The International Steam Pages

Once upon a time, long ago,
Christchurch to Waiau with Ab798, 1969

Wilson Lythgoe has been circulating friends with some steam pictures taken some time back and with his permission and encouragement they are reproduced on these pages and will be added to from time to time. Click here for the index.

On 1 March 1969 the Canterbury Branch of the New Zealand Railway & Locomotive Society ran an excursion from Christchurch to Waiau. The forty one mile long Waiau Branch started at Waipara, north of Christchurch, then headed west over the Weka Pass before turning north towards Waiau. For a young railfan without a car it was an impossible line to visit as the branch train left Waipara early morning well before any public transport reached the area and there was no one I knew nearby I could scrounge a bed from. A railfan excursion was going to be the only way I would be able to visit the branch.

Halfway to Waiau and still on the main line. At Waipara Ab798 paused for water with the driver taking time to check round his loco no doubt with oil can in hand. Railfans wander everywhere in this and other shots of the day. Looking at my photos from over forty years ago I'm quite happy to see people in them, railfans included.....I'm not quite so forgiving these days though. I like having locals in my shots but woe betide any railfan who gets in the way! To me an interesting thing in these old photos is the infrastructure that was part of the scene.....infrastructure that I tended to ignore. For instance there's three water tanks in this picture, a pipe taking the water to the loop on the left, a pedestrian over-bridge and of course those ubiquitous four wheel wagons that were so much part of the New Zealand Railways then.

From Waipara it's a long slow drag up through the Weka Pass to Waikari with almost nine miles of steeply graded line. An Ab could haul between six and seven hundred tons on the flat but through the Weka Pass they were allowed only 260. Photostops were noisy smoke filled affairs.........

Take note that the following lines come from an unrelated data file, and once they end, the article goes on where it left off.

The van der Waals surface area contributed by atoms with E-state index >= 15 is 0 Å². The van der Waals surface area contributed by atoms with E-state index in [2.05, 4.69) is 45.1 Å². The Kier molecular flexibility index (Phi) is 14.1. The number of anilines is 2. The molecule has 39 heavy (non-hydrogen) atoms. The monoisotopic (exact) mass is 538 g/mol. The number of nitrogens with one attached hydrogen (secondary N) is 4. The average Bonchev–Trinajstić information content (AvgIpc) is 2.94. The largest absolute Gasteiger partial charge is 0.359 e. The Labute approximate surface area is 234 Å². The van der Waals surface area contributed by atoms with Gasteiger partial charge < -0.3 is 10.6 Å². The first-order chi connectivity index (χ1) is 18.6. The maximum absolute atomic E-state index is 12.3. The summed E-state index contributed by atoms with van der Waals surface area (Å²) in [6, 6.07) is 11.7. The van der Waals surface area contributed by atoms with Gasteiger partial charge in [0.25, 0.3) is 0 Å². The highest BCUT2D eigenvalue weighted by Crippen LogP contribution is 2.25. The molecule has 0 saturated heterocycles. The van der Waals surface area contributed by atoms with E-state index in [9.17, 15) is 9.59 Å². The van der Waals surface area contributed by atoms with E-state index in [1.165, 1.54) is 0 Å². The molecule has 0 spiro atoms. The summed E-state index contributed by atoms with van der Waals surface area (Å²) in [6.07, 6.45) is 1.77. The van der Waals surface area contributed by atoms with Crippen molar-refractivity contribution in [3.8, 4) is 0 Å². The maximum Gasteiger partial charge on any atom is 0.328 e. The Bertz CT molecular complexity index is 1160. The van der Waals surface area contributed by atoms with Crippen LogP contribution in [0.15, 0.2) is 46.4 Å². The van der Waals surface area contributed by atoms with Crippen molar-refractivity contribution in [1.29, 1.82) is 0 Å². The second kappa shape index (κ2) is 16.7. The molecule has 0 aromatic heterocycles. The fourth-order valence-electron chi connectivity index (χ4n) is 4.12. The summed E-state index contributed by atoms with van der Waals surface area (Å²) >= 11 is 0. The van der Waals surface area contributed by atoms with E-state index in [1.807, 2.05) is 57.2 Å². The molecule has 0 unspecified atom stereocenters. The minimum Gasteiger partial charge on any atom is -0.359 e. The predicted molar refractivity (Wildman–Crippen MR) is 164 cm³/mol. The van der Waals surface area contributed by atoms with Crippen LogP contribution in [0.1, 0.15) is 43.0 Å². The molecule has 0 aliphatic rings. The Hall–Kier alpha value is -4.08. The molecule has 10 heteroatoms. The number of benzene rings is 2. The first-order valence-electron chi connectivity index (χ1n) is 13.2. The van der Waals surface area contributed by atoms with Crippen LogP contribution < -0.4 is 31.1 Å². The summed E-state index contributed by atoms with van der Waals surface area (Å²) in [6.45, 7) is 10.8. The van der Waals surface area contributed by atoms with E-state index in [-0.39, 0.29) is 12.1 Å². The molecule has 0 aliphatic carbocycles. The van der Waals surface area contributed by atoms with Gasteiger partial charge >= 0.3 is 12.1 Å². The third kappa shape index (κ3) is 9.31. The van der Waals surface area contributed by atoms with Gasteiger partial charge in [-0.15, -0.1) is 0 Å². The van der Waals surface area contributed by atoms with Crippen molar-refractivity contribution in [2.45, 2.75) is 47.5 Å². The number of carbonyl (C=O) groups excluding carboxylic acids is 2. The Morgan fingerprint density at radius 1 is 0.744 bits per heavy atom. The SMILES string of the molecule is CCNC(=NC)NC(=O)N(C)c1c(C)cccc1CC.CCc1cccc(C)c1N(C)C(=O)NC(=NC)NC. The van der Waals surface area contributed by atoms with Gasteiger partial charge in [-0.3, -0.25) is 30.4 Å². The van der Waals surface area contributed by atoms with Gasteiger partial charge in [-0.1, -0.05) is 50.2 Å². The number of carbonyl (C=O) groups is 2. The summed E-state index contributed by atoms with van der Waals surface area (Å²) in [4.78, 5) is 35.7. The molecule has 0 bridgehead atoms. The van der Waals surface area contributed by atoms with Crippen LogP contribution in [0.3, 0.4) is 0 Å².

First village after the Weka Pass was Waikari. Looking at this picture, and other station shots along the branch, I can only marvel now at the number of wagons on the line. In 1969 the railways were protected from road transport by regulations which did not allow trucks to haul freight, alongside an open railway line, for more than forty miles from a major centre. Waikari and other branch stations were beyond this limit and traffic was obviously quite heavy.

Another photostop, as the train rolled through the North Canterbury countryside. I've always enjoyed the old wooden carriages and their open platforms....a great place to ride when the weather was fine and speed wasn't too high.

The water tank at Culverden was definitely overdue for a coat of paint.

Line end at Waiau and again the large number of wagons in the yard are a reminder of how busy rural lines used to be. Stock, grain, lime and fertiliser would all add their contributions to the branches traffic.

Starting on the journey home Ab798 blasts away from Waiau and past the semaphore protecting the distant station yard.

Time can dull the memory and I never bothered to write on the slide where this bridge was. There were three possibilities but friends quickly came to my crosses the Waitohi River between Harwarden and Medbury. The fledgling Weka Pass Railway bought the track from Waipara to the Hurunui River (approx sixteen miles) from NZR in late 1982 including this bridge. Some time later the NZR wrote to the Weka Pass Railway asking if they could have the Waitohi Bridge spans for reuse. Consequently they were sold back to the Railways.

Arriving back at Christchurch at 5.40pm passengers quickly dispersed for home and dinner apart from the usual few who insist on yet another photo. Everything in this scene has now gone apart from two tracks remaining where the shunting yard used to be.

In 1977 the forty mile limit that helped protect the Railways was increased to around one hundred miles: Waiau was only eighty miles from Christchurch. I can only imagine the convenience of road transport creamed off the bulk of the traffic almost immediately as the branch closed soon after on 15 January 1978. This was not the end of the entire line though as the nine mile long section through the Weka Pass is still in use today by the Weka Pass Railway ( I had the pleasure of riding their steam hauled train for the first time earlier this's a great trip if you're in the area. 

Rob Dickinson